This month, the Bureau of Labor Statistics released its unemployment data for the month of May. The unemployment rate for the African American community went up from 16.1 percent to 16.2 percent. Black males, who already had the highest unemployment rate of any ethnic/gender category, saw their joblessness rise from an astounding 17 percent last month to 17.5 percent this month.
While white unemployment has declined since May of last year (8.5 percent to 8.0 percent), black unemployment has risen (15.3 percent to 16.2 percent). Black teenagers also saw their unemployment rate rise over the last year (38.4 percent to 40.7 percent). White teens, on the other hand, had a sharp decline in their unemployment rate (25.1 percent to 20.7 percent).
These astonishing numbers take us back to the statement made two years ago by President Barack Obama with regard to black unemployment. When journalist April Ryan did a wonderful job of pushing the black unemployment issue to the president, the baffling talking point of the Obama Administration was that “the rising tide will lift all boats,” implying that engaging in policy for the entire country would magically heal the effects of racial inequality in the job market. The translation was: “Sure black people gave us 18 percent of our votes, but you don’t deserve more than two percent of our time.”
The problem for the Obama Administration is that the “rising tide” logic might make sense on water, but it doesn’t add up in the real world. In fact, it sounds an awful lot like Trickle Down Economics, endorsed by the Reagan Administration nearly 30 years go. Economic trickles don’t work between the rich and the poor and they certainly don’t work on matters of race. This truth has been established repeatedly with the worsening unemployment numbers we keep seeing every single month.
One has to ask this question: Just how high does the black unemployment rate have to be before the Obama Administration and Congress reconsider their policies against engaging in targeted action on behalf of black and brown communities? If the unemployment rate were 20 percent, would that convince them that there is a problem? What about 25 percent? Perhaps there is some hidden law against advocating for people of color?
What makes me saddest is that one only speculates that there is almost no unemployment rate for black men or women that would make any group of elected officials in Washington feel compelled to realize that there might be a problem. In contrast, when whites were screaming about nine percent unemployment, they were given the attention of a newborn baby. That, my friends, is White Supremacy 101.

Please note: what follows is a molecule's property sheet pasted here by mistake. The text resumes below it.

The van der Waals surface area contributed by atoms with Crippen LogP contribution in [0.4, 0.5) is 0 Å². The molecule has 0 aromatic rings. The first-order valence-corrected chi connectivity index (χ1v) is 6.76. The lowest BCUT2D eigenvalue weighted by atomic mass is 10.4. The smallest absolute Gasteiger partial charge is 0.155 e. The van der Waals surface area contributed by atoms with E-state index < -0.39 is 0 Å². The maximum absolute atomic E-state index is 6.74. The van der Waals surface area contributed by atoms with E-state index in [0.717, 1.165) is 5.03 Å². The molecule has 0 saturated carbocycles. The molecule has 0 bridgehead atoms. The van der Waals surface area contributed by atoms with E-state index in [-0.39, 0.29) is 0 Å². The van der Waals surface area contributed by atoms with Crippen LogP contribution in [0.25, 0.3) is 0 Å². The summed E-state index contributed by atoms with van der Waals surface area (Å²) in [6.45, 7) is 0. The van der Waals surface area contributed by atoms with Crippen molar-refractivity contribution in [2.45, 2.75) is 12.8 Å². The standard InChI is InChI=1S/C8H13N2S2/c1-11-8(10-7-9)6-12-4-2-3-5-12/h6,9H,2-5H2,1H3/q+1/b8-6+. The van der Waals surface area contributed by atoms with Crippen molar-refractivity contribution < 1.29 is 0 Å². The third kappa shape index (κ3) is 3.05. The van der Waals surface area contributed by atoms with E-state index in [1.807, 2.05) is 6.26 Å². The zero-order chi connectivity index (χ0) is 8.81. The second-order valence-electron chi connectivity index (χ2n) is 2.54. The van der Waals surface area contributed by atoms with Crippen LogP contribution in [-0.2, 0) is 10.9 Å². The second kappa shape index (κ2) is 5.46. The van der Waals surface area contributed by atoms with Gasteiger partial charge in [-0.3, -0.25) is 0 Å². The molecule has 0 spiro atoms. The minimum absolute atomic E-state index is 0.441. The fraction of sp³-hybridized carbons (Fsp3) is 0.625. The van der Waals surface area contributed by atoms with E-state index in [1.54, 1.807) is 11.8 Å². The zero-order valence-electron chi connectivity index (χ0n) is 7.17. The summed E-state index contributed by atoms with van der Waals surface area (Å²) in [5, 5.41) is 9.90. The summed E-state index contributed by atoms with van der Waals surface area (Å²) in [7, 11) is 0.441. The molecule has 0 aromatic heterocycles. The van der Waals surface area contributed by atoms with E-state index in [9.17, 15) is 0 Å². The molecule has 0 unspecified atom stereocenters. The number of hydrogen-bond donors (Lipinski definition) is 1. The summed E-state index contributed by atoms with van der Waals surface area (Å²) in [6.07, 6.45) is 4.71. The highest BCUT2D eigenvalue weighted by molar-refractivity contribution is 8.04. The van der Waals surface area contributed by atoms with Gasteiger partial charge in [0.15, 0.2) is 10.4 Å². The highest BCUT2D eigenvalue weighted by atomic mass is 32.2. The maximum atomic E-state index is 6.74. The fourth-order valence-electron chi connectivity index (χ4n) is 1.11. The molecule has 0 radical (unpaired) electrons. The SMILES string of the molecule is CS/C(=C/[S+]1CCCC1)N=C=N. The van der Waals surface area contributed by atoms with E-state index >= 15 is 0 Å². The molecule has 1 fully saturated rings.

Given that African Americans are taxpayers too, one has to admit that perhaps our tax dollars are not getting back to us. Wall Street gets massive bailouts and other constituencies have their issues addressed by Washington politicians. But the glaring silence by elected officials on any matter having to do with race is both symptomatic of political cowardice and also a reflection of a society that is so blind with racism that it feels compelled to deliberately penalize any politician who chooses to address racial inequity.
In light of the fact that the US government decided to boycott the United Nations World Conference on Racism, one must truly ask if the United States is in denial. Perhaps we are convinced that cosmetic changes, like electing a bi-racial president or honoring Black Music Appreciation Month can override the deep social cleansing necessary to deal with a 400-year old problem.
What’s most interesting about Washington politicians is that solving the problem is never as great of a concern as who gets blamed for the problem. Well, rather than simply blaming President Obama, we can do what makes sense: Blame everyone who is not doing all they can to achieve a solution. This might mean dealing with the Congressional Black Caucus, the Obama Administration, The Justice Department, Congress, the Senate, black community leadership and ourselves to determine whether or not we are demanding that our tax dollars be put to work by helping black men and women find gainful employment.
There must come a time when everyone is held accountable, and all political loyalties are put on the table for negotiation. If someone is not doing their job in advocating for the African American community, then black folks have no reason to support that official. The accountability certainly starts at the top, but it must spread to any and all of us who have the ability to access federal and community resources. Such devastation cannot be allowed to continue and being silent is no longer an option.